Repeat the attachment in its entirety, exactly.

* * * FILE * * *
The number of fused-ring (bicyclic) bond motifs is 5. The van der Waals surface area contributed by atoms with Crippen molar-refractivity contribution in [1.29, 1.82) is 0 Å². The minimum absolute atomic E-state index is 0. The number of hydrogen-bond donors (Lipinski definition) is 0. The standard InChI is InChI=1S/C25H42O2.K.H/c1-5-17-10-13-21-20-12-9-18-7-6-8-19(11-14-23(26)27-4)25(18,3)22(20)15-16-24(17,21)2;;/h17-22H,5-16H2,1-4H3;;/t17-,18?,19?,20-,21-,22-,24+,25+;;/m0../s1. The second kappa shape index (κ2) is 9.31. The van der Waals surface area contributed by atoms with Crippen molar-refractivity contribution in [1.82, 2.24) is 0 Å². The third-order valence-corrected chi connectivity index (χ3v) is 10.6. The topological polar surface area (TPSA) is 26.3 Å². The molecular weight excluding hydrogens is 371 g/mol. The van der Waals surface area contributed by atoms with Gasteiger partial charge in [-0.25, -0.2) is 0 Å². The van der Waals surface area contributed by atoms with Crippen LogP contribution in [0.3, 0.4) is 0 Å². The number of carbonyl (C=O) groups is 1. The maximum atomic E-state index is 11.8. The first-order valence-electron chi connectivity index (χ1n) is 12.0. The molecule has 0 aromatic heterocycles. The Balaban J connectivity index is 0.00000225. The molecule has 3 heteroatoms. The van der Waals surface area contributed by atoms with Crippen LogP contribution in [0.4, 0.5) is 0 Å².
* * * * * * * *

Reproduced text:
The number of fused-ring (bicyclic) bond motifs is 5. The van der Waals surface area contributed by atoms with Crippen molar-refractivity contribution in [1.29, 1.82) is 0 Å². The minimum absolute atomic E-state index is 0. The number of hydrogen-bond donors (Lipinski definition) is 0. The standard InChI is InChI=1S/C25H42O2.K.H/c1-5-17-10-13-21-20-12-9-18-7-6-8-19(11-14-23(26)27-4)25(18,3)22(20)15-16-24(17,21)2;;/h17-22H,5-16H2,1-4H3;;/t17-,18?,19?,20-,21-,22-,24+,25+;;/m0../s1. The second kappa shape index (κ2) is 9.31. The van der Waals surface area contributed by atoms with Crippen molar-refractivity contribution in [1.82, 2.24) is 0 Å². The third-order valence-corrected chi connectivity index (χ3v) is 10.6. The topological polar surface area (TPSA) is 26.3 Å². The molecular weight excluding hydrogens is 371 g/mol. The van der Waals surface area contributed by atoms with Gasteiger partial charge in [-0.25, -0.2) is 0 Å². The van der Waals surface area contributed by atoms with Crippen LogP contribution in [0.3, 0.4) is 0 Å². The number of carbonyl (C=O) groups is 1. The maximum atomic E-state index is 11.8. The first-order valence-electron chi connectivity index (χ1n) is 12.0. The molecule has 0 aromatic heterocycles. The Balaban J connectivity index is 0.00000225. The molecule has 3 heteroatoms. The van der Waals surface area contributed by atoms with Crippen LogP contribution in [0.4, 0.5) is 0 Å².